The Masai Mara is the most popular wildlife safari destination in Kenya. The open grassland provides ample grazing for large herds of wildebeest, antelope and zebra, attracting both tourists and carnivores (especially lions, hyenas, cheetah and leopards). Several camps and lodges provide accommodation within the Mara - and an early morning ascent by hot air balloon is an experience not to be missed.

Images of the Masai Mara

The annual migration of wildebeest from the Serengeti in the south is one of the most spectacular wildlife shows on earth. The exact timing of the migration can vary each year and is difficult to predict. The wildebeest calving season takes place in the Serengeti, around mid February to mid March. A few weeks later, the herds form into great lines and start their migration to western Serengeti, and then north to the Masai Mara.

The best time to see the migration in the Mara is between July and October when large numbers of wildebeest and other antelope populate the savanna. Predators such as lion, will follow the migration closely and hunt frequently. Calves are particularly vulnerable during this time and the river crossings pose life threatening obstacles. If not drowned by the stampede, they could become a meal for the Nile crocodiles. Those that survive will enjoy greener pastures in the Mara before turning south to return to the Serengeti in October and November.

To witness the migration and especially a river crossing is undoubtedly a highlight on safari that will earn the traveler bragging rights around the dinner table back home.
Read More about the Masai Mara.

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Amboseli National Park

Amboseli National Park lies close to Mount Kilimanjaro on the border of Tanzania. Although the mountain is in Tanzania, the best view is from Amboseli National Park. Kilimanjaro is the highest mountain in Africa, the highest free standing mountain in the world and forms an exquisite backdrop to the park. Amboseli is made up of five main wildlife habitats – open plains, acacia woodlands, rocky thorn bush country, swamps and marshlands. Swamps are the result of streams which surface in the center of Amboseli, supporting the local wildlife and birds. A main attraction is undoubtedly the large elephant herds, which have been fairly unaffected by poaching and have some of the largest tusks in Kenya.

Amboseli elephants

The elephants love to submerge themselves in the marshes for relief from the hot African sun, emerging for a sand bath before trudging off into the sunset. When encountering these mammals on one of the roads, savor the moment and keep your camera ready for memorable photo opportunities.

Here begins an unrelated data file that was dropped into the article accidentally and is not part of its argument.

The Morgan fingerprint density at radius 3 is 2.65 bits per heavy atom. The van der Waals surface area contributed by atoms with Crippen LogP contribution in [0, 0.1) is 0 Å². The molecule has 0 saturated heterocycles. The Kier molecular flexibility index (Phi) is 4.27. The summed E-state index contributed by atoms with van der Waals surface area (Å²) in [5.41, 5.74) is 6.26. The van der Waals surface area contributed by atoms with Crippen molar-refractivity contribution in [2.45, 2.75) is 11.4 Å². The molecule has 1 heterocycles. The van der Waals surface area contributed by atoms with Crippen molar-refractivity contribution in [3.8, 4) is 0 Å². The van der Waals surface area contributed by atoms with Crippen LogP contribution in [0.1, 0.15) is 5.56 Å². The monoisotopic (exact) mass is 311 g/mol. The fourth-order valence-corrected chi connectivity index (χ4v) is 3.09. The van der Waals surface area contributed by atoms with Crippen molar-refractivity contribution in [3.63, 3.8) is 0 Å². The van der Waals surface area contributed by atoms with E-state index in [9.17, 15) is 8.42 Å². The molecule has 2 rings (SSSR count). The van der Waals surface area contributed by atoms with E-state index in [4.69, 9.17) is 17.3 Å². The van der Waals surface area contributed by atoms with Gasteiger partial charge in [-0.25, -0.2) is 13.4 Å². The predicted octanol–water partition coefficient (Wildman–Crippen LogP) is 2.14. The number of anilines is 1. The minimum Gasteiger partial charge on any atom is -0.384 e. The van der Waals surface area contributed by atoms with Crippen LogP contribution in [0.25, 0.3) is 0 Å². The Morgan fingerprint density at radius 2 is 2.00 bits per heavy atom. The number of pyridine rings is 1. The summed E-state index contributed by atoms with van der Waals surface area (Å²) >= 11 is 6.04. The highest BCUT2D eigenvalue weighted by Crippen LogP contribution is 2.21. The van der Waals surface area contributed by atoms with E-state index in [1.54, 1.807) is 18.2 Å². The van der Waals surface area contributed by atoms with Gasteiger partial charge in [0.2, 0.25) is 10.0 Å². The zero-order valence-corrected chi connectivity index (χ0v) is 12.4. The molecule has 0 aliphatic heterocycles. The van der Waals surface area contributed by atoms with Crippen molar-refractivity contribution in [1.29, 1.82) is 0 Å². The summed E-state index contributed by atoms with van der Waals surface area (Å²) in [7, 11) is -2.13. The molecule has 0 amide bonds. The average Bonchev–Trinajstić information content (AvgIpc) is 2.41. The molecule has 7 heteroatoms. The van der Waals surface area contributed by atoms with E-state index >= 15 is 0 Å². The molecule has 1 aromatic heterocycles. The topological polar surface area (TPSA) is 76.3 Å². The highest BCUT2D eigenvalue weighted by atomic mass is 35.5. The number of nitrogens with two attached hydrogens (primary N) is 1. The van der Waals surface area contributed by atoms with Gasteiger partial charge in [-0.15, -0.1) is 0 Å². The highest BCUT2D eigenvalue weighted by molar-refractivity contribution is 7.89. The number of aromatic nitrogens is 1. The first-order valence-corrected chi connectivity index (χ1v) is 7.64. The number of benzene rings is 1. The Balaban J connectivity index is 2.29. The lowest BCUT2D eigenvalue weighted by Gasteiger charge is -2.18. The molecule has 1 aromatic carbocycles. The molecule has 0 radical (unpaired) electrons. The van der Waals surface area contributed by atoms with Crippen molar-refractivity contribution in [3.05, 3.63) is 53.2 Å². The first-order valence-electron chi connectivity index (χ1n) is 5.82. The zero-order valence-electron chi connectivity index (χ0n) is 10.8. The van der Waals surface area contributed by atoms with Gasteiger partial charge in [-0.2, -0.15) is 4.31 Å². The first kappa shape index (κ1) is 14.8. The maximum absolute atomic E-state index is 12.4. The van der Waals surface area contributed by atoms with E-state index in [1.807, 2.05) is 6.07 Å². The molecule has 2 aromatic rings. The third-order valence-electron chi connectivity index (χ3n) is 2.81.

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Tsavo East and West National Parks

These two parks together form one of the largest reserves in Africa, larger than the island of Jamaica. Its eco systems include forest, savanna and an extensive river system.

The Man Eaters of Tsavo
In 1899 during construction of the railway that crosses Tsavo River, gruesome history was made. Two lions in the area actively preyed on the workers culminating in 120 deaths. It was to take more than a year for the hunters to catch up with the lions and put an end to the suffering. Despite their fear the workers completed the construction of the bridge over the Tsavo River. The 1996 Hollywood movie "The Ghost and the Darkness" was one of a series of movies based on the infamous lions of Tsavo.

Today the scene is more serene. Visitors are able to enjoy sightings of elephants covered in red dust, rhinos and abundant plains game. More than just the wildlife, Tsavo offers other surprises including Mzima springs, a natural spring that produces 50 million gallons of fresh water a day and Lugard Falls where water falls with gusto over fabulous rock formations.

 

Conference Venues in Kenya

Many hotels, resorts and even tented camps are geared for incentive and conference travel. It is a completely unique experience where delegates are treated to leisure, wildlife and cultural experiences. A wide range of venues and event management companies are available to provide all facilities for professional and well organized business events.

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10 More Things
to do in and around Kenya

 1 Explore the historic structures of Fort Jesus and Gedi Ruins
 2 Visit wildlife orphanages across the country
 3 Scuba dive or snorkel over coral gardens off the Indian Ocean shores and islands
 4 Take a trip to the soda lakes of Nakuru and Bogoria where flamingoes flock in their hundreds of thousands
 5 Witness the great migrating herds of zebra and wildebeest in the Masai Mara
 6 Visit Maasai and Samburu tribal villages
 7 Take a unique camel safari with nomadic tribes in Northern Kenya
 8 Brave the waters of the Ewaso N'giro river on a white water rafting trip
 9 Challenge yourself with a 3 – 5 day trek up Mount Kenya
10 Visit Aberdare National Park, home to a number of endangered species including the mole rate, giant forest hog and African wild dog!